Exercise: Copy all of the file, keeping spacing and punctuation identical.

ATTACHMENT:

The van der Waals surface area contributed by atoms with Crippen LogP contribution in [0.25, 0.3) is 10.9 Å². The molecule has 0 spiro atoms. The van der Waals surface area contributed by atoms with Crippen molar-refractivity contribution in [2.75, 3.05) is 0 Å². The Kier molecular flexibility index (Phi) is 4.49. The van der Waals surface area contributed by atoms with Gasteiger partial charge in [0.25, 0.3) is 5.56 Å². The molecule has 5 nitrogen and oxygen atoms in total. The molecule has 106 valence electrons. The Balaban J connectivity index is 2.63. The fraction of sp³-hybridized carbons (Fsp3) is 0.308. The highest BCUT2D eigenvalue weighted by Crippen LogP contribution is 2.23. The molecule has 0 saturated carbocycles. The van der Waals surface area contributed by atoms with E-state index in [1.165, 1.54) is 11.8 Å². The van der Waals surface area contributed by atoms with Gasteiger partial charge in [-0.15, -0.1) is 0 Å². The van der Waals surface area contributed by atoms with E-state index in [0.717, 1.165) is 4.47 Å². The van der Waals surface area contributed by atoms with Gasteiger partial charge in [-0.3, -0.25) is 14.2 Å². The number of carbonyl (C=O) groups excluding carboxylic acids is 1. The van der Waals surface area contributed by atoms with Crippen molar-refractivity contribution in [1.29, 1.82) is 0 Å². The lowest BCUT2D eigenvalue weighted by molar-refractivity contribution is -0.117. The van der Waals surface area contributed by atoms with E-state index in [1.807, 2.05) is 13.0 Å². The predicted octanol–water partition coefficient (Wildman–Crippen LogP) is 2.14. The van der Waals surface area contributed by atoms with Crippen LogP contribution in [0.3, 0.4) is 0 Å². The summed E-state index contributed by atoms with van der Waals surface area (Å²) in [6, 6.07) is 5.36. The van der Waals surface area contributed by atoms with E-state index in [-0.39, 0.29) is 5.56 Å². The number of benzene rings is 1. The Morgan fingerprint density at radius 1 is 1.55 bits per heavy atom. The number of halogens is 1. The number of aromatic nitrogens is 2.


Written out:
The van der Waals surface area contributed by atoms with Crippen LogP contribution in [0.25, 0.3) is 10.9 Å². The molecule has 0 spiro atoms. The van der Waals surface area contributed by atoms with Crippen molar-refractivity contribution in [2.75, 3.05) is 0 Å². The Kier molecular flexibility index (Phi) is 4.49. The van der Waals surface area contributed by atoms with Gasteiger partial charge in [0.25, 0.3) is 5.56 Å². The molecule has 5 nitrogen and oxygen atoms in total. The molecule has 106 valence electrons. The Balaban J connectivity index is 2.63. The fraction of sp³-hybridized carbons (Fsp3) is 0.308. The highest BCUT2D eigenvalue weighted by Crippen LogP contribution is 2.23. The molecule has 0 saturated carbocycles. The van der Waals surface area contributed by atoms with E-state index in [1.165, 1.54) is 11.8 Å². The van der Waals surface area contributed by atoms with Gasteiger partial charge in [-0.15, -0.1) is 0 Å². The van der Waals surface area contributed by atoms with E-state index in [0.717, 1.165) is 4.47 Å². The van der Waals surface area contributed by atoms with Gasteiger partial charge in [-0.3, -0.25) is 14.2 Å². The number of carbonyl (C=O) groups excluding carboxylic acids is 1. The van der Waals surface area contributed by atoms with Crippen molar-refractivity contribution in [1.29, 1.82) is 0 Å². The lowest BCUT2D eigenvalue weighted by molar-refractivity contribution is -0.117. The van der Waals surface area contributed by atoms with E-state index in [1.807, 2.05) is 13.0 Å². The predicted octanol–water partition coefficient (Wildman–Crippen LogP) is 2.14. The van der Waals surface area contributed by atoms with Crippen LogP contribution in [0.3, 0.4) is 0 Å². The summed E-state index contributed by atoms with van der Waals surface area (Å²) in [6, 6.07) is 5.36. The van der Waals surface area contributed by atoms with E-state index in [-0.39, 0.29) is 5.56 Å². The number of benzene rings is 1. The Morgan fingerprint density at radius 1 is 1.55 bits per heavy atom. The number of halogens is 1. The number of aromatic nitrogens is 2.